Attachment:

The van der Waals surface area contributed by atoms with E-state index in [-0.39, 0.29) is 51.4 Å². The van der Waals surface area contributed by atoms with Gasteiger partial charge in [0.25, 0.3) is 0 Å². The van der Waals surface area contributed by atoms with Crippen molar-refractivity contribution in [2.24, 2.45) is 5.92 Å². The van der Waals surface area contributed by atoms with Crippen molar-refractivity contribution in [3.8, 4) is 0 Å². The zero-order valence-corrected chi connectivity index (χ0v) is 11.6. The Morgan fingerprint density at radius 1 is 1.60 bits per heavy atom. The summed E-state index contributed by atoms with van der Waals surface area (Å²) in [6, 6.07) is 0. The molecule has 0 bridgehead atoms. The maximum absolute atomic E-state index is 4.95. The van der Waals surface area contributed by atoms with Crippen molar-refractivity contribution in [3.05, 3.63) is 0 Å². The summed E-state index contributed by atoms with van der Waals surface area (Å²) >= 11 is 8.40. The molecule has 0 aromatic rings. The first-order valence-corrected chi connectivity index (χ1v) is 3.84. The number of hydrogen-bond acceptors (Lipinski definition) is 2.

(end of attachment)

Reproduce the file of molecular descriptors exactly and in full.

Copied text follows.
The van der Waals surface area contributed by atoms with E-state index in [-0.39, 0.29) is 51.4 Å². The van der Waals surface area contributed by atoms with Gasteiger partial charge in [0.25, 0.3) is 0 Å². The van der Waals surface area contributed by atoms with Crippen molar-refractivity contribution in [2.24, 2.45) is 5.92 Å². The van der Waals surface area contributed by atoms with Crippen molar-refractivity contribution in [3.8, 4) is 0 Å². The zero-order valence-corrected chi connectivity index (χ0v) is 11.6. The Morgan fingerprint density at radius 1 is 1.60 bits per heavy atom. The summed E-state index contributed by atoms with van der Waals surface area (Å²) in [6, 6.07) is 0. The molecule has 0 bridgehead atoms. The maximum absolute atomic E-state index is 4.95. The van der Waals surface area contributed by atoms with Crippen molar-refractivity contribution in [3.05, 3.63) is 0 Å². The summed E-state index contributed by atoms with van der Waals surface area (Å²) >= 11 is 8.40. The molecule has 0 aromatic rings. The first-order valence-corrected chi connectivity index (χ1v) is 3.84. The number of hydrogen-bond acceptors (Lipinski definition) is 2.